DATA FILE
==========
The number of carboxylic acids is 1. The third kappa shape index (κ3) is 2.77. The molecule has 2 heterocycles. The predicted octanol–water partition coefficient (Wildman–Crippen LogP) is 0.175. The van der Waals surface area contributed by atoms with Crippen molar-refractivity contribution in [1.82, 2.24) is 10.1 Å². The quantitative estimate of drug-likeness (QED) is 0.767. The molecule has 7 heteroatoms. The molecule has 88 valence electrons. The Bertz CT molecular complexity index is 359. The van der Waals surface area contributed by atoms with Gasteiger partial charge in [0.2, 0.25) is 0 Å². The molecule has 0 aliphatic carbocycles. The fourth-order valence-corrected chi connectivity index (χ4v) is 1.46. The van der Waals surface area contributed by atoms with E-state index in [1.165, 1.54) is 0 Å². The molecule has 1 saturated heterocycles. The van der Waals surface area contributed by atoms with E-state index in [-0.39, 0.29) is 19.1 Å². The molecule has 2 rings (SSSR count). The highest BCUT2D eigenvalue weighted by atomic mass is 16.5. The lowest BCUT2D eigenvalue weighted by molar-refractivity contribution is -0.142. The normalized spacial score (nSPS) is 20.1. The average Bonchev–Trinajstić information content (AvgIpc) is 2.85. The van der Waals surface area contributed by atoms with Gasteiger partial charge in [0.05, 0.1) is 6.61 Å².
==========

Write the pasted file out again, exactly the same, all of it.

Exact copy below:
The number of carboxylic acids is 1. The third kappa shape index (κ3) is 2.77. The molecule has 2 heterocycles. The predicted octanol–water partition coefficient (Wildman–Crippen LogP) is 0.175. The van der Waals surface area contributed by atoms with Crippen molar-refractivity contribution in [1.82, 2.24) is 10.1 Å². The quantitative estimate of drug-likeness (QED) is 0.767. The molecule has 7 heteroatoms. The molecule has 88 valence electrons. The Bertz CT molecular complexity index is 359. The van der Waals surface area contributed by atoms with Gasteiger partial charge in [0.2, 0.25) is 0 Å². The molecule has 0 aliphatic carbocycles. The fourth-order valence-corrected chi connectivity index (χ4v) is 1.46. The van der Waals surface area contributed by atoms with E-state index in [1.165, 1.54) is 0 Å². The molecule has 1 saturated heterocycles. The van der Waals surface area contributed by atoms with E-state index in [-0.39, 0.29) is 19.1 Å². The molecule has 2 rings (SSSR count). The highest BCUT2D eigenvalue weighted by atomic mass is 16.5. The lowest BCUT2D eigenvalue weighted by molar-refractivity contribution is -0.142. The normalized spacial score (nSPS) is 20.1. The average Bonchev–Trinajstić information content (AvgIpc) is 2.85. The van der Waals surface area contributed by atoms with Gasteiger partial charge in [0.05, 0.1) is 6.61 Å².